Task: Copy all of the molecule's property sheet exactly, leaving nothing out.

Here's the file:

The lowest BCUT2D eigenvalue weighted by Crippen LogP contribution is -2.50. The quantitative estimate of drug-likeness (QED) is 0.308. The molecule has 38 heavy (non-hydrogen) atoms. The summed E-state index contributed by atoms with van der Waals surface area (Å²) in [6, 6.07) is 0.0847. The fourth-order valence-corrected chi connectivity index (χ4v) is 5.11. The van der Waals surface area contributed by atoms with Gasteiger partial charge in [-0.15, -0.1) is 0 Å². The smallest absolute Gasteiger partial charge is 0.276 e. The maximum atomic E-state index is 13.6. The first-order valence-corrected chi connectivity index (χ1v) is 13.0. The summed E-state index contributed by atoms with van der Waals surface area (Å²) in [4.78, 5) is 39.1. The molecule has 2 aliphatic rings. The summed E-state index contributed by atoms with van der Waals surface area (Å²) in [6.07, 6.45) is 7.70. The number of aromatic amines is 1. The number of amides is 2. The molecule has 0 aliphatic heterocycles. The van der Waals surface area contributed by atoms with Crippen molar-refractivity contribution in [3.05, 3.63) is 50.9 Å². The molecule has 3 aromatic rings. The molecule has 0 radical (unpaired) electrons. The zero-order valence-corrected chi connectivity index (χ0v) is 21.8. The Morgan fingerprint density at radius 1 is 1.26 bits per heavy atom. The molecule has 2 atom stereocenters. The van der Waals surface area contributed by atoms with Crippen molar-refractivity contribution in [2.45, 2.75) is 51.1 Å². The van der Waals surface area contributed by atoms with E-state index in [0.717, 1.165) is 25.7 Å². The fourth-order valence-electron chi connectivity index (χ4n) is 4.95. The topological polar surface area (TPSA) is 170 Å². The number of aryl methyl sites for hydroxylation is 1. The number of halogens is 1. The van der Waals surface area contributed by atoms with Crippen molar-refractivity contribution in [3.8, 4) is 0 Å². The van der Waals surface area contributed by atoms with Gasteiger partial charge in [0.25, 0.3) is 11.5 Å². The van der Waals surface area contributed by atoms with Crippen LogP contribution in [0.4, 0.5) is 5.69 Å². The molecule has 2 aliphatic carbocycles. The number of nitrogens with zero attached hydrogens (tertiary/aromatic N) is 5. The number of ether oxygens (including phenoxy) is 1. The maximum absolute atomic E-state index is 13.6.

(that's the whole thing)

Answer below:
The lowest BCUT2D eigenvalue weighted by Crippen LogP contribution is -2.50. The quantitative estimate of drug-likeness (QED) is 0.308. The molecule has 38 heavy (non-hydrogen) atoms. The summed E-state index contributed by atoms with van der Waals surface area (Å²) in [6, 6.07) is 0.0847. The fourth-order valence-corrected chi connectivity index (χ4v) is 5.11. The van der Waals surface area contributed by atoms with Gasteiger partial charge in [-0.15, -0.1) is 0 Å². The smallest absolute Gasteiger partial charge is 0.276 e. The maximum atomic E-state index is 13.6. The first-order valence-corrected chi connectivity index (χ1v) is 13.0. The summed E-state index contributed by atoms with van der Waals surface area (Å²) in [4.78, 5) is 39.1. The molecule has 2 aliphatic rings. The summed E-state index contributed by atoms with van der Waals surface area (Å²) in [6.07, 6.45) is 7.70. The number of aromatic amines is 1. The number of amides is 2. The molecule has 0 aliphatic heterocycles. The van der Waals surface area contributed by atoms with Crippen molar-refractivity contribution in [3.05, 3.63) is 50.9 Å². The molecule has 3 aromatic rings. The molecule has 0 radical (unpaired) electrons. The zero-order valence-corrected chi connectivity index (χ0v) is 21.8. The Morgan fingerprint density at radius 1 is 1.26 bits per heavy atom. The molecule has 2 atom stereocenters. The van der Waals surface area contributed by atoms with Crippen molar-refractivity contribution in [2.45, 2.75) is 51.1 Å². The van der Waals surface area contributed by atoms with E-state index in [0.717, 1.165) is 25.7 Å². The fourth-order valence-electron chi connectivity index (χ4n) is 4.95. The topological polar surface area (TPSA) is 170 Å². The number of aryl methyl sites for hydroxylation is 1. The number of halogens is 1. The van der Waals surface area contributed by atoms with Crippen molar-refractivity contribution in [3.8, 4) is 0 Å². The van der Waals surface area contributed by atoms with Gasteiger partial charge in [0.25, 0.3) is 11.5 Å². The van der Waals surface area contributed by atoms with Crippen LogP contribution in [0.4, 0.5) is 5.69 Å². The molecule has 2 aliphatic carbocycles. The number of nitrogens with zero attached hydrogens (tertiary/aromatic N) is 5. The number of ether oxygens (including phenoxy) is 1. The maximum absolute atomic E-state index is 13.6.